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A shop full of handmade wooden toys

Pézenas has a tradition of fine craftsmanship and you will find many craft shops on your walks through the town, from woodwork to stone carving.  New crafts are well represented too in the form of boutique-style fashion shops where the designs range from quirky to haute couture.

The Tourist Office on Place des Etats du Languedoc is one of the most interesting I’ve ever come across, as it is contained, along with the town’s ancient prison, inside the Hôtel Peyrant on Place des Etats du Languedoc.

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The Tourist Office

The building is interesting in its own right, once offering accommodation to aristocrats as well as prisoners.  You can explore the old jail but to get the best out of a visit to the Hôtel, try to make time to see the wonderful Scenovision Moliere, a 3D show about the famous playwright that takes place over five acts, each performed in a different room of the building.   Details herewith.

Scenovision Moliere

The 3D film show in French and English is presented on the upper floors of the tourist office. daily 9am-noon and 2-6pm Monday to Saturday (from 10am on Sun) with a break for lunch, with extended hours over the peak summer season with no lunch break.  Adults €6: children €4:  families €15

Pézenas Tourist Office, Hotel Peyrat, Place des Etats du Languedoc

http://www.scenovcisionmoliere.com

If cruising the canals of France, it is easy to arrange a visit to Pezanas.

 

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In a town of old doors, this is the oldest

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Artisan chocolates – luscious

 

Among my (Japanese) Souveneirs

Having decided that sentimentality has to give way to practicality when one has downsized and lacks room, I am making strenuous efforts to clear away the bits and bobs that one brings back from one’s travels.  I’m not talking the sort of souvenir that one puts on the sideboard or has pride of place in the hall, I’m talking about things like programmes, tickets and other ephemera.

And none that I have short-listed to be disposed of are causing me such a problem as these below.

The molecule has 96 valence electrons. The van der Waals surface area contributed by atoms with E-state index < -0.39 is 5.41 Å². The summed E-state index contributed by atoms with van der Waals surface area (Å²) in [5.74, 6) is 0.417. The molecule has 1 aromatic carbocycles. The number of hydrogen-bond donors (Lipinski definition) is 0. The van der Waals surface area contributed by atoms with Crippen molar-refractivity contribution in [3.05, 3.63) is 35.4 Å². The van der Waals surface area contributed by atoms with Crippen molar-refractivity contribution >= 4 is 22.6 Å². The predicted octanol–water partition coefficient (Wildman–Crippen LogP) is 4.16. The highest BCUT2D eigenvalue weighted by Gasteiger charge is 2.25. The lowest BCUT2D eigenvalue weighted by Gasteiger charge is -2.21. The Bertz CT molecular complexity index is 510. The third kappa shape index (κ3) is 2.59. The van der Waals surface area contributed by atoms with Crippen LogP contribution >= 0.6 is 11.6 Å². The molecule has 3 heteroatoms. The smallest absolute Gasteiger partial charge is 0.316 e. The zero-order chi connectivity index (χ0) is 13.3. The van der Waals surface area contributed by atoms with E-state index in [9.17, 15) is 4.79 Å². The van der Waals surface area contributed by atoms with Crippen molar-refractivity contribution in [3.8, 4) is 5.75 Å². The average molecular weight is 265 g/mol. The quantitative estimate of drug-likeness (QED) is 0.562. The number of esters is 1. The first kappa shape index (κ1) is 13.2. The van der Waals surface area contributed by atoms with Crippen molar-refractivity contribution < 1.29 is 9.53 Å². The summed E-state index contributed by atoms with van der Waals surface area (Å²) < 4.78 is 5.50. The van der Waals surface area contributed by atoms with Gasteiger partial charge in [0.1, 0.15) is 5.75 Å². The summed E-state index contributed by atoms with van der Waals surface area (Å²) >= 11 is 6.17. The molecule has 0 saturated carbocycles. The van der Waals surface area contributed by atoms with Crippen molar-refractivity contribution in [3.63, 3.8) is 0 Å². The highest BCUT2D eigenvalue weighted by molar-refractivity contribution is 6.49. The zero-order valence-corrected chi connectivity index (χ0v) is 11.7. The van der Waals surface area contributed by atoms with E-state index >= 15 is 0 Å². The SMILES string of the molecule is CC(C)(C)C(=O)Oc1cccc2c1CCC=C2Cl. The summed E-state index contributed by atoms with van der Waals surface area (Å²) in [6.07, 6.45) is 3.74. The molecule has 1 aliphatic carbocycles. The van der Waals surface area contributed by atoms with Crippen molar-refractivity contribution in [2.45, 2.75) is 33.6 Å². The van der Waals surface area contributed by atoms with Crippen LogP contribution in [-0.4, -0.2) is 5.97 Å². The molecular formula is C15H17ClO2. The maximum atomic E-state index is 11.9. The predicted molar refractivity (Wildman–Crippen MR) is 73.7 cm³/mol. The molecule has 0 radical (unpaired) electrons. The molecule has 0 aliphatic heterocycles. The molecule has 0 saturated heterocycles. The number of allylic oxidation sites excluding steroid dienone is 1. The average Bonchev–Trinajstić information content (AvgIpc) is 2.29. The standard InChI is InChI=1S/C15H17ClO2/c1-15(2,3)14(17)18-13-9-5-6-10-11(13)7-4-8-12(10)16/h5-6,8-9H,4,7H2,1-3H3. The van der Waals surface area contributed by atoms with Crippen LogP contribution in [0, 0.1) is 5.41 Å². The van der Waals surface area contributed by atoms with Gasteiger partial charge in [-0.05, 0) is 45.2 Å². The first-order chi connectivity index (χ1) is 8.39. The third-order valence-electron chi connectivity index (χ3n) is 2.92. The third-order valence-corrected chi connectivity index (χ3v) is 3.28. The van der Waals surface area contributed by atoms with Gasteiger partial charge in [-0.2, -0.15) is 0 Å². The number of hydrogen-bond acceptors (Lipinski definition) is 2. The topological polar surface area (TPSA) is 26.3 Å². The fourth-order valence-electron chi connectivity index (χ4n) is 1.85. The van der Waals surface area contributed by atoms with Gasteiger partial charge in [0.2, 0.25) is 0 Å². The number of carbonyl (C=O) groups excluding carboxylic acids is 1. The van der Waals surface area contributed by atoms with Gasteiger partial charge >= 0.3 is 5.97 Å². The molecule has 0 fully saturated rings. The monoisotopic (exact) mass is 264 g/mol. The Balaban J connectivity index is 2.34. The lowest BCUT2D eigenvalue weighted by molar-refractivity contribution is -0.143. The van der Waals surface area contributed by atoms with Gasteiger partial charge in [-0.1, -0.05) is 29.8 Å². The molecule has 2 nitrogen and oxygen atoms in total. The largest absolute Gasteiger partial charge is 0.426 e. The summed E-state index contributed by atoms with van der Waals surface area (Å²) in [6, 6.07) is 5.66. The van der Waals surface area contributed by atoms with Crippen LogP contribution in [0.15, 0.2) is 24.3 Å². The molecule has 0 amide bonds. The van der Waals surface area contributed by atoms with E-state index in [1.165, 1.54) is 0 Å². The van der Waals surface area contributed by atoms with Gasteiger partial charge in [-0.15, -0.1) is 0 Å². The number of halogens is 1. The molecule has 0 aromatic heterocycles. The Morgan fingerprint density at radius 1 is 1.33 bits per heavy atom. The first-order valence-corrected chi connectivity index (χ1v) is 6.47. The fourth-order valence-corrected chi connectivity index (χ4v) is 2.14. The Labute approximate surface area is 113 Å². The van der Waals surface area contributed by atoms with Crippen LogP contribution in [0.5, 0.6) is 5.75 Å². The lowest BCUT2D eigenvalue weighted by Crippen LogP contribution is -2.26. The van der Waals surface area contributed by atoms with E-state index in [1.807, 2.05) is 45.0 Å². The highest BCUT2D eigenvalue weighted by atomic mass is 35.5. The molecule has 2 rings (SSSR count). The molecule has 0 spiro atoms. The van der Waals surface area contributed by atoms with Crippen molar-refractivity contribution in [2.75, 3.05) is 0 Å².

The Menu on the right is not crumpled, it is the style of paper on which it is printed.

Hand-painted menus are a feature of most of Japan’s Ryokens (traditional Japanese-style hotels) and it was one of the pleasures of the meal to be presented with these delightful examples of Japanese art.  Not only were the delicate floral designs lovely to look at but the papers were all of a high quality, often marbled or embossed.  The smaller paper was usually the actual menu, folded and tucked inside the larger menu page.

The dishes on which the food was served were equally beautiful, dainty, thin porcelain bowls and plates on which the food was arranged so artistically it seemed wrong to disturb it just to satisfy hunger.  I will confess, I didn’t always enjoy the food.  There was an amazing amount of small dishes but the texture of so many seemed slimy (an overabundance of abalone in many cases), and when I did get a dish I could enjoy it was of minuscule proportions.

However, here are some pictures of the food.  Enjoy these while I try and decide whether I can throw away these lovely menus, or if I can think of another use for them.

All these pictures were taken by one of my travelling companions, Steve Moore, who enjoyed the food on every occasion.  I think it shows in his compositions.

There was usually one dish that had to be cooked personally, so a miniature barbecue or a dish of oil would be on the table (one for each person).  Nothing too difficult, small pieces of Kobe beef, fish fillets, that sort of thing.

As the menus were in Japanese we were never sure of what we were eating.  The waiter/waitress took great care to explain each dish but sometimes there was no translation for what we were faced with, something very pink turned out to be ginger, something that looked like a bean was a paste formed into the shape of a bean.

Imagine the time it took just to arrange these items on the plate.

And now, for something completely different.

Strasbourg – Cross Roads of Europe

With the UK about to depart the EU after the 2016 Referendum, albeit with only an extremely narrow margin of Leave votes, my thoughts turned to my visit a few years ago to that lovely city, Strasbourg, site of the European Council and European Parliament.

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This delightful city, full of medieval churches and half-timbered houses seems to have become a byword for what some in the UK see as a hijacker of British sovereignty.   Which is a shame, because it is blinding people to an elegant, international city of great charm that in the Middle Ages was referred to as The Crossroads of Europe.  At that time, goods from the Baltic, Britain, the Mediterranean and the Far East poured across the borders to be traded for wines, grain and fabrics and just like today, when the languages of the 46 member states can be heard in the squares and streets of the city, traders speaking a dozen different languages, met and conducted business.  People from different countries working together and mingling in Strasbourg’s squares means that the city continues to be the crossroads of Europe.